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The Gospels are evidence of Jesus

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Theist claim:

Freethinking response:

Deep investigation into the gospels casts doubt about their reliability and authenticity as evidence for Jesus. Here is the problem, we have no idea who wrote the gospels, but we can learn about their character by examining the text. The gospels were written by Greek-speaking, educated, rhetorically-trained writers who were skilled in Greek composition (but never call themselves disciples), not by uneducated, illiterate, lower-class, Aramaic-speaking, disciple peasants who never went to school or possessed knowledge of literature. How did the story reach these authors? Not by the disciples, but from someone who heard the story, who heard about the story. They were telling stories to convert people; they improved and changed the story sometimes. By the time the story reached these authors, the story had already been set in motion through oral traditions for several decades, which casts serious doubt on the validity of their claims.

The common belief today is the gospels provide sufficient evidence for Jesus, since they are supposed to be written by eye-witnesses throughout his journeys. The problem with this is that none of the gospel writers met Jesus. They were written many decades after Jesus supposedly died: the earliest gospel (Mark) was probably written forty to forty-five years after Jesus died. None of the gospel's authors claim to be eye-witnesses and each gospel is written in the third-person. We have no idea who wrote the gospels or where they were written; we do not know who got to read them prior to the 2nd century or investigated their claims in any useful way, but it is clear none of them met Jesus. To further support that the gospel writers were not eye-witnesses is the large discrepancies amongst them. Many of the gospels cannot agree what Jesus did or said, with Mark in particular knowing little to nothing about them.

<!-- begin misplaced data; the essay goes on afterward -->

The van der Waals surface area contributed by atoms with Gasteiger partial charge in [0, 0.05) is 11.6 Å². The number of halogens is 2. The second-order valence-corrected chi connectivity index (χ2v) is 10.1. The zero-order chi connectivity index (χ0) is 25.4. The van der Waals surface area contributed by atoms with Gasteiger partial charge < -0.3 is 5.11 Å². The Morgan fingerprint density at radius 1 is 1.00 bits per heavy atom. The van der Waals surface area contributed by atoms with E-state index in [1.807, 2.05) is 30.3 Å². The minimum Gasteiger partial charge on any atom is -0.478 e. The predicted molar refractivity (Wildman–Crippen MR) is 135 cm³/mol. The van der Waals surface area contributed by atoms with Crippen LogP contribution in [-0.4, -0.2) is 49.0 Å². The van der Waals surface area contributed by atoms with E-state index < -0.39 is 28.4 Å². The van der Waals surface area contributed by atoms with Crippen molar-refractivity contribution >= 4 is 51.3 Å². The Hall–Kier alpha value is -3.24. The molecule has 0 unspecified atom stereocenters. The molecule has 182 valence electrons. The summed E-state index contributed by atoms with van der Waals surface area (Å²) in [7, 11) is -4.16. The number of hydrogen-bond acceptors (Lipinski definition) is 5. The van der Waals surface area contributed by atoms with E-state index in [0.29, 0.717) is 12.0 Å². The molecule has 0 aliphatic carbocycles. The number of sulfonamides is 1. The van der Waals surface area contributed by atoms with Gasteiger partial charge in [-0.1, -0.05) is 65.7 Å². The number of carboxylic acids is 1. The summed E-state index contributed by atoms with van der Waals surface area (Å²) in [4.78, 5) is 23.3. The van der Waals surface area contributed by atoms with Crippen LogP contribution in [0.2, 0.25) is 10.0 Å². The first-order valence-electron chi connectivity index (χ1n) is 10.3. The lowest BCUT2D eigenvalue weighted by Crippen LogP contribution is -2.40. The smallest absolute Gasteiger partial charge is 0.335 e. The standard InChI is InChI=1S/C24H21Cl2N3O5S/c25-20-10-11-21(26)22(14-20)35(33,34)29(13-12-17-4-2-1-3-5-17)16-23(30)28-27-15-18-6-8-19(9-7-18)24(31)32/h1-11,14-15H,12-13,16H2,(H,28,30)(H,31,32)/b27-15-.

That is what we do not know, but here is what we do know, many parts of the gospels were added after their first version, such as the end of Mark 16, and the story of Jesus saying "let he without sin cast the first stone." There is a whole list of pieces that were later added in, and many of the books in the NT written by forgers [1] (all this done by early Christians). Since the gospels have been deliberately meddled with, mistranslated many times, and changed over the decades of oral traditions, there is no sound basis for trusting them as reliable historical documents.

Mark, the earliest gospel, displays a lack of understanding of the geography of the area, indicating he was not a local. There is also evidence that his intention was to write as a fiction[2]. The authors Matthew and Luke got most of their info from Mark, often copying Mark verbatim. The gospels themselves are admittedly propagandist: “And many other signs truly did Jesus in the presence of the disciples, which are not written in this book: but these are written that ye might believe that Jesus is the Christ, the Son of God; and that believing ye might have through his name.” (John 20:30-31) This hardly sounds like the work of objective historical reporting.


  1. . [1], Forgery in Christianity by Joseph Wheless

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